Jim Douglas has been relentlessly pursuing the four outlaws who murdered his wife, but finds them in jail about to be hanged. While he waits to witness their execution, they escape; and the... See full summary »
Capt. Richard Lance is unjustly held responsible, by his men and girlfriend, for an Indian massacre death of beloved Lt. Holloway. Holloway is killed while escorting a dangerous Indian ... See full summary »
Roistering sea captain Jonathan Clark, who poaches seal pelts from Russian Alaska, meets and woos Russian countess Marina in 1850 San Francisco. Events separate them, but after an exciting ... See full summary »
Toward the end of his life F. Scott Fitzgerald is writing for Hollywood studios to be able to afford the cost of an asylum for his wife. He is also struggling against alcoholism. Into his life comes the famous gossip columnist.
Retired, wealthy sea Captain Jame McKay arrives in the vast expanse of the West to marry fiancée Pat Terrill. McKay is a man whose values and approach to life are a mystery to the ranchers and ranch foreman Steve Leech takes an immediate dislike to him. Pat is spoiled, selfish and controlled by her wealthy father, Major Henry Terrill. The Major is involved in a ruthless civil war, over watering rights for cattle, with a rough hewn clan led by Rufus Hannassey. The land in question is owned by Julie Maragon and both Terrill and Hannassey want it. Written by
E.W. DesMarais <firstname.lastname@example.org>
The film is credited with starting the trend for pacifist westerns. See more »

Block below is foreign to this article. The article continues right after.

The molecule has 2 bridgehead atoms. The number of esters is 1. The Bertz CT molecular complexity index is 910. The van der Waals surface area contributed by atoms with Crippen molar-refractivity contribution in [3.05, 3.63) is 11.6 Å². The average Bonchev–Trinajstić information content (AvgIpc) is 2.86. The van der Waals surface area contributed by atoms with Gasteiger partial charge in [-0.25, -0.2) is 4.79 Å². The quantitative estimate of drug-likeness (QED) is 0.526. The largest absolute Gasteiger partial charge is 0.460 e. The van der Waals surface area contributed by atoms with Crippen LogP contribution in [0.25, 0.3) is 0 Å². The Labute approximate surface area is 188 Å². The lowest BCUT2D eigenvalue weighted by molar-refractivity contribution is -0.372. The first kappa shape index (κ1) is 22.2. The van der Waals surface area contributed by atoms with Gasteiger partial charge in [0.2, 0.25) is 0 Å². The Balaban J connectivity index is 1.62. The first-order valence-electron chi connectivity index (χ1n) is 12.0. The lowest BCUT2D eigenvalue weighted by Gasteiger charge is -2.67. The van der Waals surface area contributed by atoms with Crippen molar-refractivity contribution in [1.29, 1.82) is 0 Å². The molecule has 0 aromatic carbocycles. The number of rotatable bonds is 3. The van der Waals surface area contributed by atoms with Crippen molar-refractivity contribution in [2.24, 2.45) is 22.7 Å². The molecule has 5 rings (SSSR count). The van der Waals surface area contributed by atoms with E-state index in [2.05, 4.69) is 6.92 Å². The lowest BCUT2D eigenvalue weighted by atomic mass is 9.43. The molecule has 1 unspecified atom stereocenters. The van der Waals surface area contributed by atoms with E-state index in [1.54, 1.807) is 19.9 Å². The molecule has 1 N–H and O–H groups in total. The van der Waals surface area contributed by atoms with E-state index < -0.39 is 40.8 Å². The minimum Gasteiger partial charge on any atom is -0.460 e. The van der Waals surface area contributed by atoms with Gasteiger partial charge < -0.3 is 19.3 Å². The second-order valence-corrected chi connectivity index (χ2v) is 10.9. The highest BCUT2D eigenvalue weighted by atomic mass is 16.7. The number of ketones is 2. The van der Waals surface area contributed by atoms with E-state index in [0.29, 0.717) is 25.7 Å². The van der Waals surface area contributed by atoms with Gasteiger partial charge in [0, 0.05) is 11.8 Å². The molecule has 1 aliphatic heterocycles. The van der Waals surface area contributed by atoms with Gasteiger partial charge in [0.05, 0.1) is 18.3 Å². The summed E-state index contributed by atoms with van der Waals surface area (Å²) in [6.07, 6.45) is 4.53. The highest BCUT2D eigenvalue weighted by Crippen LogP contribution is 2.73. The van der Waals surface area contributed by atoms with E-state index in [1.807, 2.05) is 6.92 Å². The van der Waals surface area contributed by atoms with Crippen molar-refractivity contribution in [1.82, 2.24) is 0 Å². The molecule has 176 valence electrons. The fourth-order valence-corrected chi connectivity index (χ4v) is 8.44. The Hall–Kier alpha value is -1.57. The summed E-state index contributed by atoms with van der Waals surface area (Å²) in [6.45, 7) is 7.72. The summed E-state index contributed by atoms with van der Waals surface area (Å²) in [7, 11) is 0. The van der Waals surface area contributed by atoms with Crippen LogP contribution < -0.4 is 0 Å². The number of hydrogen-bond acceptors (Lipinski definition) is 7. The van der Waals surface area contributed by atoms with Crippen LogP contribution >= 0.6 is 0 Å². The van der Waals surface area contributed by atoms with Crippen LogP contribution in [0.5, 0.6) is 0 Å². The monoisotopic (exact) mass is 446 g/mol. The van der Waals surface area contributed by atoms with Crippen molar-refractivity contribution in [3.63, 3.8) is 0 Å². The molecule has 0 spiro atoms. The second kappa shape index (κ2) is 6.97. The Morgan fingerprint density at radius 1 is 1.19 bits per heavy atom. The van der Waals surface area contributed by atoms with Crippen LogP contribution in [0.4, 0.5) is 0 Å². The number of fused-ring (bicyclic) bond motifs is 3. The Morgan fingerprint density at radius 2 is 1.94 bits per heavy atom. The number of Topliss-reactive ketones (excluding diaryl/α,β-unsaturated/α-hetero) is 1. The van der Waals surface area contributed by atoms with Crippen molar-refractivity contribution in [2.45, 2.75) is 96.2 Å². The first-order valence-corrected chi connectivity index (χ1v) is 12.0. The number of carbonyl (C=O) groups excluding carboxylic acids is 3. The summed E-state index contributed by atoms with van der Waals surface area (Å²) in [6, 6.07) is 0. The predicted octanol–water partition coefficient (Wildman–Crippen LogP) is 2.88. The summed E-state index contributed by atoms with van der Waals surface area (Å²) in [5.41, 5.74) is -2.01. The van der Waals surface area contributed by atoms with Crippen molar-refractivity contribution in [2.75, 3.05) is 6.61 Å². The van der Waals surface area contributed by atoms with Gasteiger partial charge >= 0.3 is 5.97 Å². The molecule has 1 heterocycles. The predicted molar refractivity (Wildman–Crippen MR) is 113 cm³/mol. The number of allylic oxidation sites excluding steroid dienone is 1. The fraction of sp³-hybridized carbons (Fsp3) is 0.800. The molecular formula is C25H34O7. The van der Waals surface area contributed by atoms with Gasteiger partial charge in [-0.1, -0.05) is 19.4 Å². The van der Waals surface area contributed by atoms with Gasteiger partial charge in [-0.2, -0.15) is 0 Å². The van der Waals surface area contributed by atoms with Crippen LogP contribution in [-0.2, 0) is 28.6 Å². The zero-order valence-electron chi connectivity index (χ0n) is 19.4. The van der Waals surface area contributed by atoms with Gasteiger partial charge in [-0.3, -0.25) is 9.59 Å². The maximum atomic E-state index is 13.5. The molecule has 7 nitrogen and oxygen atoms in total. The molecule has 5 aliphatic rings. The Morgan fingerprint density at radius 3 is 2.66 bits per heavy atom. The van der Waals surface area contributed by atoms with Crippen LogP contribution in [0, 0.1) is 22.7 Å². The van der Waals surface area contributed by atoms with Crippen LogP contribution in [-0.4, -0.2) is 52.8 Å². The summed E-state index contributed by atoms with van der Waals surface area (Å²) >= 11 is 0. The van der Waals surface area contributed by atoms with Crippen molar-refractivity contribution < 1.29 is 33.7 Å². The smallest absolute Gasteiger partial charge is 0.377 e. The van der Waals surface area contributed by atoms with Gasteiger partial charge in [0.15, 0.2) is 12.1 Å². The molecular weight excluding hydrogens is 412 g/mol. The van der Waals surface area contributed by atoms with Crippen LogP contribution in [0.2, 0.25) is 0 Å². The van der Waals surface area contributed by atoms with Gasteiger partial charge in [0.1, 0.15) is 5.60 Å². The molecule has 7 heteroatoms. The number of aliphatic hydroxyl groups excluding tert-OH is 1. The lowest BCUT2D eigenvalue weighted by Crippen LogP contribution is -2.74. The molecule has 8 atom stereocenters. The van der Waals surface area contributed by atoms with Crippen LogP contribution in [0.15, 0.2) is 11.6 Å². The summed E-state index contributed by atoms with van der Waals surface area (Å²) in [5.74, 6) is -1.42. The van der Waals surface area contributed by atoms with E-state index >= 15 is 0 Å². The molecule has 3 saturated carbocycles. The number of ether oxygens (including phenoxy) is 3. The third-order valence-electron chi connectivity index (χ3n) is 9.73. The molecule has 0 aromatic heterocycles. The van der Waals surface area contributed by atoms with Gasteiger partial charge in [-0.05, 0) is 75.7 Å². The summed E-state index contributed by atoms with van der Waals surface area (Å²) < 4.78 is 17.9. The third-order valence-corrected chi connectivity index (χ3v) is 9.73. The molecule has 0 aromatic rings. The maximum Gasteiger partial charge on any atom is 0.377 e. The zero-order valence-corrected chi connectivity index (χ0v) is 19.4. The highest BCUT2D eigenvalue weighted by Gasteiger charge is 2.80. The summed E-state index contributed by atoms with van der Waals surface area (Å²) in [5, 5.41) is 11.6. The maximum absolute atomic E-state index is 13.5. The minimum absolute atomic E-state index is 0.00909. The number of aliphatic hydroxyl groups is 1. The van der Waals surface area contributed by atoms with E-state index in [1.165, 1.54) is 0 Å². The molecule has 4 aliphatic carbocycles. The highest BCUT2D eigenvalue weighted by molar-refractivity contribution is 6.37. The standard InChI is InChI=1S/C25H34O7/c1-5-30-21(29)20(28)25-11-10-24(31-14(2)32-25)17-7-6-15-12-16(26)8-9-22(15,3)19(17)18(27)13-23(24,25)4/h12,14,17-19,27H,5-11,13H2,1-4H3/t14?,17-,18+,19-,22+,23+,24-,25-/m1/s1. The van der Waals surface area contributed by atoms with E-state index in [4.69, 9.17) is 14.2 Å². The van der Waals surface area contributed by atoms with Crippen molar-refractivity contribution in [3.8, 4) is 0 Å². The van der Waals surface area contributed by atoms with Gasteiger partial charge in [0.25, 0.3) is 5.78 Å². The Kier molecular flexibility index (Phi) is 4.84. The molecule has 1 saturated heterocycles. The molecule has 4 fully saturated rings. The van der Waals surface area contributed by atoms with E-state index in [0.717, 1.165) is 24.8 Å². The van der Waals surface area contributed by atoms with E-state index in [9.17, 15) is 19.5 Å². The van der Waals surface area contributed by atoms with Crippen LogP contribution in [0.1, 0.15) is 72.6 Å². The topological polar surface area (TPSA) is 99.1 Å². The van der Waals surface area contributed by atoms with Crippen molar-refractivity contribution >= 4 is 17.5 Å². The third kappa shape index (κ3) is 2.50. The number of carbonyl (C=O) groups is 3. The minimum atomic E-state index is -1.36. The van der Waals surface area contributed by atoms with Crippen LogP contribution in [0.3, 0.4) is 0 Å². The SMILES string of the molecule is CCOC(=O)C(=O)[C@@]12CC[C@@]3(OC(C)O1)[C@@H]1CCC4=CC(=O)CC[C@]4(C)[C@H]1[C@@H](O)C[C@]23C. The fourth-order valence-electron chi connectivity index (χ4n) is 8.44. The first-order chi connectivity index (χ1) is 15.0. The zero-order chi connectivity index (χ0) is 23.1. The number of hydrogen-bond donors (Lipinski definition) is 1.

The S-shaped portion of the canyon where Hannassey's men trap Terrill and his ranch hands between barriers is the same location (supposedly further down the canyon) where Terrill later walks to confront Hannassey. A large round, white boulder can be seen half-way up the middle of the far canyon wall in all of the aerial shots and over Gregory Peck's head in the final ground-level shot when the shoot-out concludes. See more »
There's no prettier sight in the world than 10,000 head of cattle... unless it's 50,000.
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There are many things to enjoy in 'The Big Country'. The landscape itself is a character that seems overwhelming. There are many panoramic shots of it, sweeping out to a misty horizon. All beautifully photographed. This big country seems to glow and the film gets an appropriate music score, sweeping and colourful. It must be one of the most perfect film scores written.
In this breathtaking landscape the story of the characters unfold with their prides, jealousies, fears, loves, pretensions, hopes, disappointments. The actors are first rate and convey lots of feeling not just in dialogue but in looks. It is worth seeing more than once to catch the emotional nuances. This is a film with space in lots of senses and it gives the cast time to flesh out their characters. In all the splendid acting I have a particular admiration for Chuck Connors in a performance of a lifetime. His Buck Hennassey is a coward and a bully yet you can't help feeling sorry for him in the end.
There is also the political undertones, the oft quoted Cold War parallels, embodied in the confrontation between Bickford and Ives of mutually assured destruction, that was an ever present issue in the late fifties. Bickford and Ives have narrow self interested vision that portends destruction, while the Peck character has a wider view of co-operation and fairness. (In an illuminating exchange at the engagement party a guest asks Peck if he has seen anything bigger than the 'big country' and Peck replies to the guest's astonishment that he has, a couple of oceans!) It is the outsider who sees clearest.
William Wyler was a great director and made a great film to be enjoyed on many levels. It is an aural and visual treat but the film also has believable characters performed by a superior cast. And I can't stop humming that theme tune....
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